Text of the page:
Puppy trainers are often asked what kind of exercise is best for young puppies. The answer is, puppy-directed exercise.

Puppies have bodies that are growing and changing every day. Their soft joints are easily injured by impact such as jumping, leaping, and running on hard surfaces.

Those growing bodies also mean that puppies can be graceful one day and clumsy the next. Just because a puppy seems coordinated enough for certain activities does not mean he’s really ready for structured exercise yet.

If puppies are given the opportunity to choose their own games, they can self-regulate so that they do not harm their bodies.

Best games and exercise for puppies:

Playing with other puppies and puppy-friendly adult dogs. This does not mean a Lord of the Flies free-for-all with ten other puppies in puppy class, which can do more harm than good. Playing with one to three other puppies who have similar play styles and energy levels is ideal. Puppy-friendly adult dogs can exercise puppies while also teaching them vital dog etiquette play skills.

Chasing and tugging toys, with limits. Puppies can easily be over-aroused by humans who encourage them to play too hard or too long. Watch carefully for signs that your puppy is tiring — the first moment of hesitation to retrieve a toy or pick up a tug is the signal to stop there. One often-missed sign of puppy tiring is what appears to be ‘distraction’ — the puppy starts to sniff the ground instead of engaging with the toy. This is a message that the puppy needs a break.

Rules for chase: Play with two identical or very similar toys. Toss one for the puppy to chase (not too far!). When the puppy is close to you but not all the way back, bring the second toy out from behind you and wave it engagingly until the puppy drops the first toy. Immediately toss the second toy. Pick up the first and repeat.

Photo Credit: Marisa Eash

Rules for tug: Use a tug toy you can hold at both ends while puppy tugs at the middle. The human does not tug! You hold the toy in place and let the puppy tug. This prevents too-strong tugging by the human that can hurt the puppy’s neck and shoulders. Your resistance is enough. Take frequent breaks during tugging by pulling the tug toy against your legs and saying a verbal cue such as ‘out.’ Do not move until the puppy tires of this boring game and drops the tug. Immediately offer the toy again, with a cue such as ‘tug it!’ Repeat. Your puppy will quickly learn that the sooner he drops the toy when he hears ‘out,’ the sooner the game will start again.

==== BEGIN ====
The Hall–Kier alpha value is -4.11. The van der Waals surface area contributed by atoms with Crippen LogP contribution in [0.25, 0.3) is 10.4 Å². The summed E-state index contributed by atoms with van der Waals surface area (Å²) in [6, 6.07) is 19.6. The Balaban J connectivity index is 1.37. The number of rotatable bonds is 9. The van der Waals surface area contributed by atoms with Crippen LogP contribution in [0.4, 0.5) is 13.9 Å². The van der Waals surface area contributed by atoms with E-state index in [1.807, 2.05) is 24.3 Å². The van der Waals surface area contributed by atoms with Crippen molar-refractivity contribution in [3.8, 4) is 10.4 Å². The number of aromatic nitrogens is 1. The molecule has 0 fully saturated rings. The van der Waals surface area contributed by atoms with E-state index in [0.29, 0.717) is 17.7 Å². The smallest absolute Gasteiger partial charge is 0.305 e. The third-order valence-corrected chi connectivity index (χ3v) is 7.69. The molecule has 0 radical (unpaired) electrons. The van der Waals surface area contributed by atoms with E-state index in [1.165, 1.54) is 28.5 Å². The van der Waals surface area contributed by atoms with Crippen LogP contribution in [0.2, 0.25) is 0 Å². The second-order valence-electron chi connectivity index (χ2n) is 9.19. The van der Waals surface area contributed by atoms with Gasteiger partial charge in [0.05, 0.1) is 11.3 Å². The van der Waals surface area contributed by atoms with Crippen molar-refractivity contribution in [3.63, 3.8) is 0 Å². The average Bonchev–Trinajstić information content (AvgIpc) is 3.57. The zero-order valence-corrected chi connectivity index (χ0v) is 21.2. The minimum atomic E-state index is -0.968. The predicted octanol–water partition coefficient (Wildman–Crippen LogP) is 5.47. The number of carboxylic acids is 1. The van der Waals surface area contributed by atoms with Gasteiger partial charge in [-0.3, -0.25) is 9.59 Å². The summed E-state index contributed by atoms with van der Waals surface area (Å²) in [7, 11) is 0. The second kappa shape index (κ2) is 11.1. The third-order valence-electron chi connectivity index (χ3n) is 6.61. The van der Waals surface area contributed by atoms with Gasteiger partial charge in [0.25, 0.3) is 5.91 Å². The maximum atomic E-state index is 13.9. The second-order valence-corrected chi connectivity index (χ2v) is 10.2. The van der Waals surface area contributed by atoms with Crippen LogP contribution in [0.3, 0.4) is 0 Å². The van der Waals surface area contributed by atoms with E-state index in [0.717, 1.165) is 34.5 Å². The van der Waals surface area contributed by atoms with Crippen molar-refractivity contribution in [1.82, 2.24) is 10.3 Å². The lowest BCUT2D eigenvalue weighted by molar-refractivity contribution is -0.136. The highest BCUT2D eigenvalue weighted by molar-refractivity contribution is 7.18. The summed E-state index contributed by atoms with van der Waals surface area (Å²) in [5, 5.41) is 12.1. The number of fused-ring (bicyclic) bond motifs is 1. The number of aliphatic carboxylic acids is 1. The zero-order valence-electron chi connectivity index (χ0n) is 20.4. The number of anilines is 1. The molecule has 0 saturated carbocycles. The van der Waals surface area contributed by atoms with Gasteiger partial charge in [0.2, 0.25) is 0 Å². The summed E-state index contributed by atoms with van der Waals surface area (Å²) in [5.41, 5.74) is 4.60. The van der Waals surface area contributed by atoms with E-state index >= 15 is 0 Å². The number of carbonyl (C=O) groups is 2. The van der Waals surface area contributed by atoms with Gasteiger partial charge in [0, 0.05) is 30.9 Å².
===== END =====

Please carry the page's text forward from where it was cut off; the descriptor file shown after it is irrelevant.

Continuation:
Rules for chasing a whippit toy (a plush toy on a string tied to a pole): Stand still and drag the toy in a big circle for the puppy to chase. Do not lift the toy into the air. This is a chasing game, not a jumping game at this young age. Resist the urge to make your puppy run too fast or twist and turn. Simple circles are good, safe exercise for young puppies. When puppy catches the toy (which can be frequently) exert gentle resistance on the line until the puppy’s grip loosens and the toy comes out of his mouth. Repeat.

Chewing. This might not seem like exercise to you or me, but think of chewing as the puppy equivalent of taking a challenging exam: it’s tiring! Providing your puppy with safe raw bones, antlers, food-stuffed Kong toys, and other interesting chew items will help him burn off energy.

Exploring. Another activity that is great for young puppies is exploring new environments. Avoid areas where unvaccinated dogs might have left contaminated urine or feces. But even a friend’s back yard is a fun, safe new place to sniff and explore. Just as traveling is tiring for us, exploring new areas is fun but tiring for puppies.

Sniffing games. Informal games where you hide treats and toys for your puppy to find are wonderful physical and mental exercise. And consider the sport of K9 Nose Work. Scent detection can be learned at any age, and can lead to titles for your puppy and perhaps a brilliant career!

Activities to avoid

Anything where you, not the puppy, regulates the exercise. Do not run with your puppy on leash. You will certainly miss signs that your puppy needs a break. Sometimes people think that because a puppy seems to have boundless energy, it’s okay to run with them. It isn’t. Puppies actually race around and then rest, they do not run steadily over long distances. I was horrified when a puppy class student revealed that he and his wife roller-bladed with their young golden puppies on leash. Sure enough, by a year of age, those dogs already had bone and joint problems.

All jumping, leaping, twisting activities. Your puppy’s body is growing and changing too quickly for these exercises to be safe. Keep anything you throw for your puppy low to the ground.

Roughhousing and wrestling games. These games are unwise at any age. They teach the puppy to interact with humans in a way that can become dangerous as the puppy grows up.

Adolescent dogs are still growing and changing. Please check with your veterinarian before starting any activities with your young dog that involves impact, such as jumping or running on leash.

There are so many ways to have fun with your puppy while you keep him safe from harm. Enjoy!

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